So how much do various index firms own of the S&P 500? Well, the only clean way to answer that is to troll every 13-F filling for every index-based fund and ETF in the U.S., then guesstimate against that for the non-U.S. market, which, I admit, I did not have time to do.

It’s easy to do it for some marquee names, however. Here’s Apple:



You can just look at the big three index players that own about 16.5% of Apple’s float. You get similar numbers for Exxon or Disney or any other large-cap U.S. stock. But note who else is on this list: Berkshire, American Funds (Capital Group) and Fidelity.

Active management isn’t somehow not getting to participate here; far from it. Most of the S&P 500 stocks are all over the holdings lists for active managers, everywhere in the world. Hence the fact that 66% of Apple’s entire float can be accounted for by Bloomberg. As a class, active investors hold far, far more sway than a handful of index fund managers, which is why the stock market continues to go up and down every day.


The Alternative?

Every time this “index ETFs eat the world” meme shows up, I generally have to say the same few things:

  • Yes, indexes and ETFs are a big deal, but it’s because they continue to deliver better returns for investors than far-more-than-half of the actively managed alternatives.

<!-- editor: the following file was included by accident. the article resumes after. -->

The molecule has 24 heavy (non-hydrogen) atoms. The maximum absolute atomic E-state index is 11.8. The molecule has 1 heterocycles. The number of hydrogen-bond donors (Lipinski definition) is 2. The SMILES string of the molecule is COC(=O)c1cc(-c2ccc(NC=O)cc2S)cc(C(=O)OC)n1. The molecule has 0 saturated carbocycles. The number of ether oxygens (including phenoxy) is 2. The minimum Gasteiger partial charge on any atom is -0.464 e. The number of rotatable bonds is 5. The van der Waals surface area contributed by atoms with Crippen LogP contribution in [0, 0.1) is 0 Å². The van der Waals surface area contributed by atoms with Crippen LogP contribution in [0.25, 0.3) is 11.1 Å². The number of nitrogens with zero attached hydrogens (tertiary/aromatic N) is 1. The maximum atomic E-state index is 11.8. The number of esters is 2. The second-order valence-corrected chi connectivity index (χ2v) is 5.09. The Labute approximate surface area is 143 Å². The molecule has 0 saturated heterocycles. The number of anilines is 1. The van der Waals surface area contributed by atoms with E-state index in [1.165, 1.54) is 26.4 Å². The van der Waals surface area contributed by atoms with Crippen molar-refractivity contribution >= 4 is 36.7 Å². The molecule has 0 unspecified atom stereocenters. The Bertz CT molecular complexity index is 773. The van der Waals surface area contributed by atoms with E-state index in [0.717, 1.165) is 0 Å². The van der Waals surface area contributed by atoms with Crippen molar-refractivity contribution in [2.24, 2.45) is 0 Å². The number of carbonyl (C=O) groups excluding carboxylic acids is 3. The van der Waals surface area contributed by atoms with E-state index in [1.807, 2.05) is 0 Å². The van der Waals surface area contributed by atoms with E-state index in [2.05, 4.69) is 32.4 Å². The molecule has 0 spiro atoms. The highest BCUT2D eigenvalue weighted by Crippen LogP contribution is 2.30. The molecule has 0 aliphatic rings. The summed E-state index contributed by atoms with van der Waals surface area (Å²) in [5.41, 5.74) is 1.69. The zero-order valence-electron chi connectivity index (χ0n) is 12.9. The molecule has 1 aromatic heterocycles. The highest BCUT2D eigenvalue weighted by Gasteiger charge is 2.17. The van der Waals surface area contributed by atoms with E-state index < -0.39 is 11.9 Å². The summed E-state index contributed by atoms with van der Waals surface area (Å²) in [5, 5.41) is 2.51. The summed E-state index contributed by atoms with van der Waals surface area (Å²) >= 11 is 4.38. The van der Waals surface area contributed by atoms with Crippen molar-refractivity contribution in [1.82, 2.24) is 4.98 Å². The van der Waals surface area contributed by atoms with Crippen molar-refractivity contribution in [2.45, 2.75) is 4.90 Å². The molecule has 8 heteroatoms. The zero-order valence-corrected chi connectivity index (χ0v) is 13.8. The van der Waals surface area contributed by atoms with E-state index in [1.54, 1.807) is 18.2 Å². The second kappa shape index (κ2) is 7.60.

• Yes, ETFs trade a lot (roughly 25% of the value of the U.S. exchanges every day); however, this is dwarfed by derivatives trading. For context, the e-Mini S&P 500 future contract generally trades 10 times as much as SPY, which is the most liquid equity security in the world.
  • I believe in free markets. When I look at the stock market, I don’t really see one bereft of innovation, where companies aren’t being rewarded for their good performance and punished for being dumb. The S&P 500 is up 9.79% this year so far. But Activision Blizzard is up 60%, and Signet Jewelers is down 30%. I just don’t buy that ATVI is being “held back” by its passive owners, while at the same time, SIG is being “propped up” by the constant new flows into the S&P 500. To my eyes, the markets seem to be doing a good job of sorting out the superstars from the dogs.

But even if you think there’s a real problem, nobody’s ever given me the answer to this: What’s your proposed solution? Are you going to ban the index fund as a vehicle? How’s that going to work, exactly? People will just stop licensing indexes and closet-index. I mean heck, they’ve been doing that for years already. Are you going to force 401(k) plans to only use active funds, guaranteeing a generation of poorer retirees?

Good luck getting that one through the SEC.

At the time of writing, the author held no positions in the securities mentioned. Contact Dave Nadig at [email protected].


Prior to becoming chief investment officer and director of research at ETF Trends, Dave Nadig was managing director of Previously, he was director of ETFs at FactSet Research Systems. Before that, as managing director at BGI, Nadig helped design some of the first ETFs. As co-founder of Cerulli Associates, he conducted some of the earliest research on fee-only financial advisors and the rise of indexing.